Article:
Job evaluation is an exercise in measuring the relative value of different roles within an organisation. This can be done in two ways: by analytical and non-analytical means. There are pros and cons with both methods. Which approach is chosen often depends on the size and nature of the business. Whatever scheme is employed, organisations can use the results of an evaluation to configure pay and grading structures, and to clarify career paths for employees.
Analytical schemes provide the most robust defence to equal pay claims
The evaluation process and the framework for allocating jobs to grades must be objective, consistent and transparent, irrespective of whether the work is carried out by a man or a woman. Consequently, non-analytical evaluation schemes are less likely to offer as robust a defence because ’whole job’ comparisons are prone to simply replicating the status quo and can perpetuate any discriminatory assumptions built into the evaluation.
In organisations with many different types of jobs, such as a local authority, the task of including competencies and their associated behaviours in all role profiles can be daunting. One of the ways this may be overcome is through the use of job families. These group together roles with similar characteristics that require similar generic competencies and behaviours to carry them out. There is no ‘one size fits all’ approach to job family design – the number of families and job levels, and the link with pay, will vary considerably depending on the particular needs and cultures of different employers. However, the design process typically follows the same four stages:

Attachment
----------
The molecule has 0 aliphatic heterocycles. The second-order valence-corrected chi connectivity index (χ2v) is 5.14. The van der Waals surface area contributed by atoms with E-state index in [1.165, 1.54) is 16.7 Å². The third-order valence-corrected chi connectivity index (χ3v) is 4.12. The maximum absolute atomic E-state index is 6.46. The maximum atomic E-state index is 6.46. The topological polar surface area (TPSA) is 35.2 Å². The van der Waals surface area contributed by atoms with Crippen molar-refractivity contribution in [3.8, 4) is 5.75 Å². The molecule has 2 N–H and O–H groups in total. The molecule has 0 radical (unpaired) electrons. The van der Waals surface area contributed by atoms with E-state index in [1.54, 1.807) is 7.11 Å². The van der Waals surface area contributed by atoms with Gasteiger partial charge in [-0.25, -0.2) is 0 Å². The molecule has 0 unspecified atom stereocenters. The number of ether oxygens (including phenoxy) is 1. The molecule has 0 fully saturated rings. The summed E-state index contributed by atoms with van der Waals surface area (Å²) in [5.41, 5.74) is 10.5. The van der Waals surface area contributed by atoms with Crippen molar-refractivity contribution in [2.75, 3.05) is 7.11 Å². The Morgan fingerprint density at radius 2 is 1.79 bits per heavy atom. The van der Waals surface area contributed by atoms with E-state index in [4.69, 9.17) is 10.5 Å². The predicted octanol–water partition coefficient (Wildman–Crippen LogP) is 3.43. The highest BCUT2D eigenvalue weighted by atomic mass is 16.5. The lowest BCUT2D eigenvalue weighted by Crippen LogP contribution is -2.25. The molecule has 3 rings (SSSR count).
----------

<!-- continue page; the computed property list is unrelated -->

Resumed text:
- grouping roles into families
- dividing families into levels
- allocating roles
- aligning pay
Some organisations use analytical job evaluation schemes to underpin their job family structures. The generic profiles that define the requirements of a job at each level in a family are often based around the factors measured during a job evaluation process.